Electrical power outages are not particularly fun, but should you have the experience of encountering one, you may find this tip helpful which aims to determine if a power outage is impacting only your specific location or if it is neighborhood wide. All that you need is any battery powered device with wi-fi, meaning any iPhone, iPad, iPod touch, MacBook, or Mac or PC laptop can be used to learn a bit more about a power outage.
This trick only works in a suburban, urban, neighborhood, or city environment, because it relies on having neighbors or nearby businesses having wi-fi routers. Beyond that, the trick itself is incredibly simple: just look for available wi-fi networks. This can help determine if the power outage is just your specific household or location, or if it is regional beyond what is immediately nearby.
If no other wi-fi networks are found, and assuming there are usually multiple wi-fi router access points available, you know there is a broader regional power outage and it’s not just your location. If you do see other wi-fi access points available, then that strongly suggests the electrical outage is at your particular location, so checking the breaker box (or your power bill) is probably a good idea.
Looking for wi-fi signals is easy and just about any wireless equipped device can be used to achieve this effect.
On the iPhone, iPad, or iPod touch, open the “Settings” app and go to “Wi-Fi”, be sure it is turned ON, and then just wait and see if any wi-fi router access points load. If the “Choose a Network” screen displays nothing and keeps spinning, you’ve got a strong indicator of a regional power outage and you might want to call your local electric utility or power monopoly to report an outage.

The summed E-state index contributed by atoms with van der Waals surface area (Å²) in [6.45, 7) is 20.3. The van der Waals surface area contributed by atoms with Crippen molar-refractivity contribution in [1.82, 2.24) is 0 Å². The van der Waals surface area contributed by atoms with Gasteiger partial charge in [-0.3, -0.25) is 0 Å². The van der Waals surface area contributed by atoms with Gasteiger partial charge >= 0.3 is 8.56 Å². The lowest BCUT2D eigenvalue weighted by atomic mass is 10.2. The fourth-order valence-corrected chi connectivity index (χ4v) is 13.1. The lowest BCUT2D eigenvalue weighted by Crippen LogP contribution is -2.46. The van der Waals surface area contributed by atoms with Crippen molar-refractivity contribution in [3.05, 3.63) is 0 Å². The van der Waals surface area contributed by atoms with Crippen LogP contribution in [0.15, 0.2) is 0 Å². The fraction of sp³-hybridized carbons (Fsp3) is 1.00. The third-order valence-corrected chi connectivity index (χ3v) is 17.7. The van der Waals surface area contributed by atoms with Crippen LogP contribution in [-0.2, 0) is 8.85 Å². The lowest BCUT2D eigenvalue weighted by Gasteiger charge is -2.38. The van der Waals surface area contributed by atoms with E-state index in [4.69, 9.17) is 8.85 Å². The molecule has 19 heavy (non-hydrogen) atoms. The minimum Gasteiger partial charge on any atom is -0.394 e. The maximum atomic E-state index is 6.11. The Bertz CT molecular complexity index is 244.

(On a quick side note for iOS devices, it’s a good idea to enable Low Power Mode on the iPhone or iPad to keep that battery lasting as long as possible when you’re without an ability to charge it during an outage).
On the Mac, checking for wi-fi is just a matter of pulling down the wi-fi menu item and waiting to see if any wi-fi access points or routers load. If none do (and again, assuming you’re usually surrounded by wifi which most areas are nowadays), you have a strong signal that there is a broader power outage and you might want to call the utility company to report an outage.
This obviously isn’t foolproof or perfect, but if you’re typically near a bunch of wi-fi networks it’s probably the single fastest way to quickly determine if a power outage is effecting only you, or if it’s effecting other businesses and households nearby as well.
I’ve seen this tip and variations of it many times over many years of perusing the internet, but it was only recently that I had the ability to actually test it out myself in a power outage. It worked, and it was helpful enough that it’s certainly worth passing along the knowledge to others who may encounter a similar situation.
Oh and by the way, if you are concerned about the potential of data loss from power outages, you might want to look into getting a battery backup and uninterruptible power supply (UPS) unit for your workstation, which should give you enough time to save critical documents and properly shut down a computer in the event of a broader power outage. Similarly, since a power outage tends to take out general internet access with it, having an iPhone with Personal Hotspot enabled can be a way to continue to keep devices online for a while and keep working, assuming the cell towers aren’t down too anyway.